Pump storage would also be unfeasible without another dozen Snowy Hydro II projects, which Mr Smith would involve flooding more valleys up and down Australia’s east coast.
‘That’s not going to be allowed,’ he said.
Mr Smith also said it was hypocritical for Australia to export a third of the world’s uranium but have no nuclear power industry.
Australia is the world’s third largest exporter of uranium, after Kazakhstan and Canada.
‘Can we imagine, we are the third largest exporter of uranium in the world but we have laws saying can’t use it,’ he said.
‘Now that’s just complete hypocrisy: if this uranium is so dangerous, we shouldn’t be selling it.’
Australia’s nuclear medical isotopes, used for chemotherapy cancer treatments, are manufactured at Lucas Heights in Sydney’s south, with the waste also stored there.
‘They didn’t build it way out in the outback, they built it in a Sydney suburb because it’s so incredibly safe,’ Mr Smith said.
‘It’s not as if house values near the nuclear reactor are lower value – house values there are as high as anywhere.’
Mr Smith said it was unrealistic to expect renewable energy to be able to supply all of Australia’s energy as coal was phased out and gas remained a back-up source leading up to 2050 (pictured are solar panels at Elliott in the Northern Territory)
He also said opposition to nuclear power was more like a religion than science.
‘It’s an emotive thing about it, people link nuclear power to nuclear bombs,’ Mr Smith said.
‘It’s so emotive that all of my green friends who should be supporting nuclear are completely opposed and it’s like a religion with them.’
Coal power stations
Mr Smith, who is concerned about the impact of global heating, said Australia could convert existing coal-fired power stations into nuclear-powered reactors, and simply use existing transmission lines for distribution of the energy.
‘We have to stop using coal and gas,’ he said.
He argued this approach could see nuclear energy provide ‘at least’ 50 per cent of Australia’s energy needs, which would be less than France’s 70 per cent but more than South Korea’s 27 per cent.
‘I don’t believe anything will ever be as cheap as the coal that we’ve burnt in the past,’ he said.
‘Electricity will be more expensive but I believe nuclear will be cheaper than renewables with storage.
‘If they keep closing down coal, we will have blackouts in next year or the year after, then suddenly you’ll find that people will become far more pro-nuclear.’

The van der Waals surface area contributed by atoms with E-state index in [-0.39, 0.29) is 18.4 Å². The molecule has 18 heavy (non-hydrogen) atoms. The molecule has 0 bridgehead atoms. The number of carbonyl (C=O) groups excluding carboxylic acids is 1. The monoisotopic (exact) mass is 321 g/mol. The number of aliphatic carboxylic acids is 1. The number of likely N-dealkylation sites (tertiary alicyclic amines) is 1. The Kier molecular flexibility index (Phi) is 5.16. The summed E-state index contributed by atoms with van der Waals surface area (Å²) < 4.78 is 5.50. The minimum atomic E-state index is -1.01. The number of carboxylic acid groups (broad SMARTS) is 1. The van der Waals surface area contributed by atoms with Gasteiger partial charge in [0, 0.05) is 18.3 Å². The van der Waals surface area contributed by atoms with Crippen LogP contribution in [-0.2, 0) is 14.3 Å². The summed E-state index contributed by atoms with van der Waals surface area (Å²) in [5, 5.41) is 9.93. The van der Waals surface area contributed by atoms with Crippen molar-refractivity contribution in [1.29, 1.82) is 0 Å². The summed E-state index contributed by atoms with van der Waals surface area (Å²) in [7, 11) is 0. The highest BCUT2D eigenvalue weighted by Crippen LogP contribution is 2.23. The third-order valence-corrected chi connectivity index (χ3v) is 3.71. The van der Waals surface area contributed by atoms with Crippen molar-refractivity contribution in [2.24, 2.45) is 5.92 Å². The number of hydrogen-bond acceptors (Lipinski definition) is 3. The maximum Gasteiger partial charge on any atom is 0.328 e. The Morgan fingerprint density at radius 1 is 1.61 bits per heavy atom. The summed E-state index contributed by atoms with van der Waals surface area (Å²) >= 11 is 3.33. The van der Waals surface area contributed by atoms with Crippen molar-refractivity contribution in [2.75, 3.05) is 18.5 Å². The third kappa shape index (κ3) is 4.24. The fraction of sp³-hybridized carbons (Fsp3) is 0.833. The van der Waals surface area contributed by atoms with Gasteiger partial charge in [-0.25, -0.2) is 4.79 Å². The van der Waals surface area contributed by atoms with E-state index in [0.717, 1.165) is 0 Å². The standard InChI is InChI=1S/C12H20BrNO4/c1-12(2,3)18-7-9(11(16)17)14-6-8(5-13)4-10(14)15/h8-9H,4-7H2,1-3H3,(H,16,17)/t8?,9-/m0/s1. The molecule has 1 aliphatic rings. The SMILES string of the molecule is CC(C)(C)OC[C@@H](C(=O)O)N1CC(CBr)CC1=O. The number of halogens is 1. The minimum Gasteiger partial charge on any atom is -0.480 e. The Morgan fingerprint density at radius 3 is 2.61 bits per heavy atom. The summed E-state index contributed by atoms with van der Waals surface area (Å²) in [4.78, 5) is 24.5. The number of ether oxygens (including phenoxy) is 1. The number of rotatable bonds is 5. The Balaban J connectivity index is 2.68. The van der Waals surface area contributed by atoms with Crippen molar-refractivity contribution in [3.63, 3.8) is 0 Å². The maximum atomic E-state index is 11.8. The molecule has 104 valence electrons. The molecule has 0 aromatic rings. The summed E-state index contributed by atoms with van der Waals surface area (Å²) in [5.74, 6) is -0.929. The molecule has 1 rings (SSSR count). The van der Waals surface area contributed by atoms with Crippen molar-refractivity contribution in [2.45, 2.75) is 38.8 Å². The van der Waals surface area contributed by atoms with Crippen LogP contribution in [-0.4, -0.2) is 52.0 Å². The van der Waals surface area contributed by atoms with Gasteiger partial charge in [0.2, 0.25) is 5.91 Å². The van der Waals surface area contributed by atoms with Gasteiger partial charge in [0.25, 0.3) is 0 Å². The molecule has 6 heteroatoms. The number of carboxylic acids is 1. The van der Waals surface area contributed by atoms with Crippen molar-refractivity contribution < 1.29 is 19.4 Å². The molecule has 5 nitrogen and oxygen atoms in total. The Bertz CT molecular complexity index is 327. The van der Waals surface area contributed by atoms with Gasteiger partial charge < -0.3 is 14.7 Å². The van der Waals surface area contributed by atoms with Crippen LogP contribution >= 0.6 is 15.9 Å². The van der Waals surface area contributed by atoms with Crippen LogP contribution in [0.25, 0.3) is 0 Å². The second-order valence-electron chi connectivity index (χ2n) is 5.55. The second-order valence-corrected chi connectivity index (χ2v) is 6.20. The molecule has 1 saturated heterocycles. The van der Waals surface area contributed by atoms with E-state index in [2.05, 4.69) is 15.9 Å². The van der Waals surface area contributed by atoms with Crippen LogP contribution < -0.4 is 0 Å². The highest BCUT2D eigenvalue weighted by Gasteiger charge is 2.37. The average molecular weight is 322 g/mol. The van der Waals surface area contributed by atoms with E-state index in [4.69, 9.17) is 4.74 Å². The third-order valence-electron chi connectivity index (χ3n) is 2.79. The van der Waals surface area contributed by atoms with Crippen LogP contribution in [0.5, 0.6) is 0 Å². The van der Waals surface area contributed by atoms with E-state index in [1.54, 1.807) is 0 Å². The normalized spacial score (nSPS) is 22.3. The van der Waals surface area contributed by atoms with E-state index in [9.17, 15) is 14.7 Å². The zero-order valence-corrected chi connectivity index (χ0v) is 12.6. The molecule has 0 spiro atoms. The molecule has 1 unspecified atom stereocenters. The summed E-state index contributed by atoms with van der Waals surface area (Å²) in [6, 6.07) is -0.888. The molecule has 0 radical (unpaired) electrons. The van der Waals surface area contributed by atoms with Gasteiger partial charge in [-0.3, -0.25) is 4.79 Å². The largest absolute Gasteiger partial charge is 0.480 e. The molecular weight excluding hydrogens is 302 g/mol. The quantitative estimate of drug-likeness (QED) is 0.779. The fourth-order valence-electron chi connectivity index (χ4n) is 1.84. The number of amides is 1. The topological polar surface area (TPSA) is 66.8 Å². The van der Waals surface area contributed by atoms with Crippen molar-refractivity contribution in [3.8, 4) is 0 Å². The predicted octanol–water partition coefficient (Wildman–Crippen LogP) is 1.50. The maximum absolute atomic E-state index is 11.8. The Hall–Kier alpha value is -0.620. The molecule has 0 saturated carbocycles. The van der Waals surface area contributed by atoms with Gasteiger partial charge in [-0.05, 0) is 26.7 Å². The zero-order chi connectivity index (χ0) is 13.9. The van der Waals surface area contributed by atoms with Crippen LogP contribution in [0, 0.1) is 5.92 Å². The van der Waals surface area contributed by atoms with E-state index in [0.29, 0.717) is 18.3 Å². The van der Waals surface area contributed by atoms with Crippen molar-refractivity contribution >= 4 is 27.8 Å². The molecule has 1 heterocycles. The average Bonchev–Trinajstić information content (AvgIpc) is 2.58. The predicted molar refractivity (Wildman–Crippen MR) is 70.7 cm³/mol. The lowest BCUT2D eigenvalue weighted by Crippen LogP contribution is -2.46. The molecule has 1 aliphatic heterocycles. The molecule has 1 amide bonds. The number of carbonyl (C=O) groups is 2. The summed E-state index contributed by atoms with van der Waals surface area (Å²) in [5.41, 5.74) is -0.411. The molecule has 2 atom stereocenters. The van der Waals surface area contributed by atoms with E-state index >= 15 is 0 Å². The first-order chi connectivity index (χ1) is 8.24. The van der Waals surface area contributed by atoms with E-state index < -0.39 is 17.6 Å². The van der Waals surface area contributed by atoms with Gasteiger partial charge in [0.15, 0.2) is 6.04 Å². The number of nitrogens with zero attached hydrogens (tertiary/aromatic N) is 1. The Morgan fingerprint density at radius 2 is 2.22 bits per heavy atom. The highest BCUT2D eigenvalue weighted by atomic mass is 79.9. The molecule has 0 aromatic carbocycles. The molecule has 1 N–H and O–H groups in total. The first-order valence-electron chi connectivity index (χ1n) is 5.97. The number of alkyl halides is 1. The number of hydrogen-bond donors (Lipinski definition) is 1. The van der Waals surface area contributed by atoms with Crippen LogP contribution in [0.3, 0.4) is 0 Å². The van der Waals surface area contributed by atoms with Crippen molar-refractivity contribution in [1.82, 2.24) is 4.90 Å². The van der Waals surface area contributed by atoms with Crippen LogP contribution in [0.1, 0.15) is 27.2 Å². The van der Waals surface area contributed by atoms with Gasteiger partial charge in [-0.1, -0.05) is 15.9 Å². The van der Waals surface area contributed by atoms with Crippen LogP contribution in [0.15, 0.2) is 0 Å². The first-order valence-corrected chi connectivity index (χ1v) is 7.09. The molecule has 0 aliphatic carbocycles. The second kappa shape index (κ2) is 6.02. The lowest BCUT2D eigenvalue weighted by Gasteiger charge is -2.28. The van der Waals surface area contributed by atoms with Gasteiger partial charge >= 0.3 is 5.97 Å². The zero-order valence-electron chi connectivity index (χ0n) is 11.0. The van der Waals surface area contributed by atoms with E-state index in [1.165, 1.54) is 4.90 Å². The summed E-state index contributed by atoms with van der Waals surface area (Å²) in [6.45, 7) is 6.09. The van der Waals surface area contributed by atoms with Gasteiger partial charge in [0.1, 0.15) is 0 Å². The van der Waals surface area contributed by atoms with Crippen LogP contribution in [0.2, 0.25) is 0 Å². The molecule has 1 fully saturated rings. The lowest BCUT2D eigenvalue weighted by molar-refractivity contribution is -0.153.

Establishing a nuclear industry
Mr Dutton in July declared he would seek to achieve net zero with nuclear power rather than relying only on renewable energy.
‘Energy security is a primary reason why Australia must consider new nuclear technologies as part of the energy mix,’ Mr Dutton told the Institute of Public Affairs, a libertarian think tank.
A review commissioned by former prime minister John Howard in 2006 concluded establishing a nuclear industry would take at least a decade.
‘The earliest that nuclear electricity could be delivered to the grid would be 10 years, with 15 years more probable,’ it said.
The licensed helicopter pilot said he often saw wind turbines at Crookwell, north-west of Goulburn, remain still
‘At the outset, the establishment of a single national nuclear regulator supported by an organisation with skilled staff would be required.’
The International Atomic Energy Agency has a similar view.
‘It involves 10-15 years of preparatory work and a commitment for around 100 years,’ it said.
‘Launching a nuclear power programme is a major undertaking that requires careful planning, preparation and investment in time, institutions, finances and human resources.’
Former Telstra chief executive Ziggy Switkowski, a trained nuclear physicist, in his 2006 review, concluded nuclear power is ‘between 20 and 50 per cent more costly to produce than power from a new coal-fired plant at current fossil fuel prices in Australia’.
He modelled a scenario where the deployment of nuclear power that started in 2020 ‘could see 25 reactors producing about a third of the nation’s electricity by 2050 (a position already surpassed by France, South Korea, Sweden, Belgium, Bulgaria and Hungary, among others)’.
Energy Minister Chris Bowen in September released modelling from his department showing establishing a nuclear industry to replace coal-fired power stations would cost $387billion, or 20 times the cost of Labor’s Rewriting the Nation program of connecting renewable energy to the electricity grid.
Of the world’s 193 nations belonging to the UN, 32 of them have nuclear power, including China, the United States, Canada, South Korea and France, which often provides nuclear power to Germany when its renewable energy fails.
The vast majority of those nations had an existing nuclear weapons program before setting up a nuclear energy industry while Australia would not be in that position.
Opponents of nuclear energy cite the 1986 Chernobyl disaster in the old Soviet Union, now in northern Ukraine, and the 2011 Fukushima disaster in Japan.
‘You don’t get the old Soviet empire to build you power stations,’ Mr Smith said.
Opponents of nuclear energy cite the 1986 Chernobyl disaster (pictured) in the old Soviet Union, now in northern Ukraine, and the 2011 Fukushima disaster in Japan
‘Using the Soviet nuclear disaster, Chernobyl, as an example, that would be as if we stopping flying in airlines because the early Soviet Aeroflot planes kept crashing – now we didn’t stop flying in airlines, we learnt from each error to make it safer.
‘When it comes to Fukushima, you don’t build your nuclear power stations on an earthquake fault zone.’
With even the likes of Finland’s Greens now embracing nuclear power, Mr Smith said it was inevitable Australia would too, after realising renewable energy was too unreliable.
‘I have no doubt we will embrace nuclear just as the rest of the world will,’ he said.
‘We will be forced to go to nuclear, I have absolutely no doubt.’
Unlike the UAE, however, Australia is a democracy where public opposition to nuclear power could stop it occurring.
Even if it did occur, a lack of skilled engineers in Australia could see the idea take longer and cost more than anticipated.
Australia’s current ban on nuclear energy production is rendered even more hypocritical by the government’s commitment to acquire eight nuclear-powered submarines by the mid-2050s as part of a $368billion AUKUS arrangement with the UK and the United States.